General: Dioecious perennial herb from creeping, scaly rhizome and thin and fibrous roots; stems erect, 30-100 cm tall, simple or branched, smooth.
Leaves: Mostly stem leaves, alternate, with flaring stipular sheaths, the basal and stem leaves stalked, 3- to 4-times 3-parted, the leaflets smooth to glandular, circular to egg- or wedge-shaped or heart-shaped, 10-30 mm wide, tips 3-lobed, the lobe margins round-toothed.
Flowers: Inflorescence a many-flowered, open, terminal panicle, the lower bracts like reduced leaves, the upper small, simple; flowers unisexual, male and female flowers on separate plants; flower stalks about equal in length; petals absent; sepals usually 4 (-6), greenish-whitish to purplish-tinged, egg-shaped, 3.5-4.5 mm long in male flowers, 1.5-2 mm long in female flowers; stamens 15-30, the filaments purplish, threadlike, 4-10 mm long, the anthers 1.5-4 mm long, sharp-pointed; stigmas often purplish.
Fruits: Achenes, 6-9, spreading to bent back, spindle-shaped, 6-9 mm long, glandular, strongly 3-veined on each side, stalks 0.4-1.2 mm long; beaks 3-4.5 mm long.
Notes: A highly variable species, without sufficiently differentiated phases.
Moist to mesic meadows, thickets, clearings and open forests from the lowland to subalpine zones; common throughout BC except Queen Charlotte Islands, N Vancouver Island and the adjacent coast; N to SE AK, YT and NT, E to SK and S to CO, UT and N CA.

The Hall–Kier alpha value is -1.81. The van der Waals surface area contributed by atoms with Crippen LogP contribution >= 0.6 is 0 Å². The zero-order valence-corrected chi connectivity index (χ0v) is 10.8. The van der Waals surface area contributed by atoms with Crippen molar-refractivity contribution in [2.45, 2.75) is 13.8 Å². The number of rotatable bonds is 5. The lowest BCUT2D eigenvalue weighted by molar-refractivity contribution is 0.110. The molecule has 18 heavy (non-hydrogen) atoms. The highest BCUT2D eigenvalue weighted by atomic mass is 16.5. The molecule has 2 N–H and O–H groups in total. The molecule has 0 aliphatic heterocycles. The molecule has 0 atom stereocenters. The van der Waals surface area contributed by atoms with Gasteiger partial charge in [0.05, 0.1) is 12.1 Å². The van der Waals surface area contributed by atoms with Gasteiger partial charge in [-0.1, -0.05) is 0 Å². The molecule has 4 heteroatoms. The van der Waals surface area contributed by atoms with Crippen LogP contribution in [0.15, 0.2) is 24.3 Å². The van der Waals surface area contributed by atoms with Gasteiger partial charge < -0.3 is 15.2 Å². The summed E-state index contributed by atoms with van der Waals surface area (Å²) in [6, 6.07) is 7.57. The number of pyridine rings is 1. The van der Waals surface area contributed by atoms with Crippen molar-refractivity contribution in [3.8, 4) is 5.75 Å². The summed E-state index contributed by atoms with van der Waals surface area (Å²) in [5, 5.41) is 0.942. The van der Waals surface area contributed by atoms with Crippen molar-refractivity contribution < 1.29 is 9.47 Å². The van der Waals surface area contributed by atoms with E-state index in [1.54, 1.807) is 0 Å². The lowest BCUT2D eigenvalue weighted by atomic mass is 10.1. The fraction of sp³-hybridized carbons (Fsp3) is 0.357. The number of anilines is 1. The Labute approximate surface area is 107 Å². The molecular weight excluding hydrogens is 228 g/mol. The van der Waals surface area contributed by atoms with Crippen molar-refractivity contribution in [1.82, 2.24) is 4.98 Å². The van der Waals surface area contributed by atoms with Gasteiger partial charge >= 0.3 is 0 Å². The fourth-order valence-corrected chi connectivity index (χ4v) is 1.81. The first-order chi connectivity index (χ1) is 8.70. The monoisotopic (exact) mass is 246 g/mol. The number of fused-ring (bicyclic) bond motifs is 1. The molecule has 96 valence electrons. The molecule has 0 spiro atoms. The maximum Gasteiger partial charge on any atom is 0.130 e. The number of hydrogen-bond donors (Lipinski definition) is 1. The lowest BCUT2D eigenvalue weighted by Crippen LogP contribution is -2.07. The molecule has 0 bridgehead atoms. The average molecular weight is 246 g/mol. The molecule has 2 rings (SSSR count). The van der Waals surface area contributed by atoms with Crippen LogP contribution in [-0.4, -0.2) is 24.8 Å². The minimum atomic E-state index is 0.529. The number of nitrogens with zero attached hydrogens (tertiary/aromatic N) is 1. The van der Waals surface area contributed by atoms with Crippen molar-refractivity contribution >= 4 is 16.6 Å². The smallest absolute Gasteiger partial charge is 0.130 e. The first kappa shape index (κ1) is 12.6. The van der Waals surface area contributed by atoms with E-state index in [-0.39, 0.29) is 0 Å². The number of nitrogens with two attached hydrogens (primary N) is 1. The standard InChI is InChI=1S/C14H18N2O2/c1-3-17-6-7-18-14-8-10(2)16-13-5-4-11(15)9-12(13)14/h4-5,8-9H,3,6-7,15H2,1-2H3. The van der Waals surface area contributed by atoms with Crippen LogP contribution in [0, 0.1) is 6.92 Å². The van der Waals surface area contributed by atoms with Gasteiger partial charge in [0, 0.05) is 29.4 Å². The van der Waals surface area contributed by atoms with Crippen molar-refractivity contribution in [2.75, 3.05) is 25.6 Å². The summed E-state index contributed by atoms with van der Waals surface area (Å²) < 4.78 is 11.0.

A shade-tolerant/intolerant, submontane to subalpine, Western North American forb distributed equally in the Pacific and Cordilleran regions, and marginally in the Central region. Occurs on fresh to very moist, nitrogen-rich soils within montane boreal, temperate, and cool mesothermal climates; its occurrence decreases with increasing elevation and latitude. Common and often plentiful in the herbaceous understory of opencanopy forests on water-shedding and water-receiving sites; occasionally inhabits exposed mineral soils on disturbed sites; tolerates fluctuating groundwater tables. Often associated with Athyriumfilix-femina, Cornus sericea, Gymnocarpium dryopteris, Lonicera involucrata, Oplopanax horridus, Ribes lacustre, and Tiarella trifoliata. A nitrophytic species characteristic of Moder and Mull humus forms.
Recommended citation: Author, Date. Page title. In Klinkenberg, Brian. (Editor) 2017. E-Flora BC:
Electronic Atlas of the Plants of British Columbia [eflora.bc.ca]. Lab for
Advanced Spatial Analysis, Department of Geography, University of British
Columbia, Vancouver. [Accessed:
10/12/2018 6:01:14 PM
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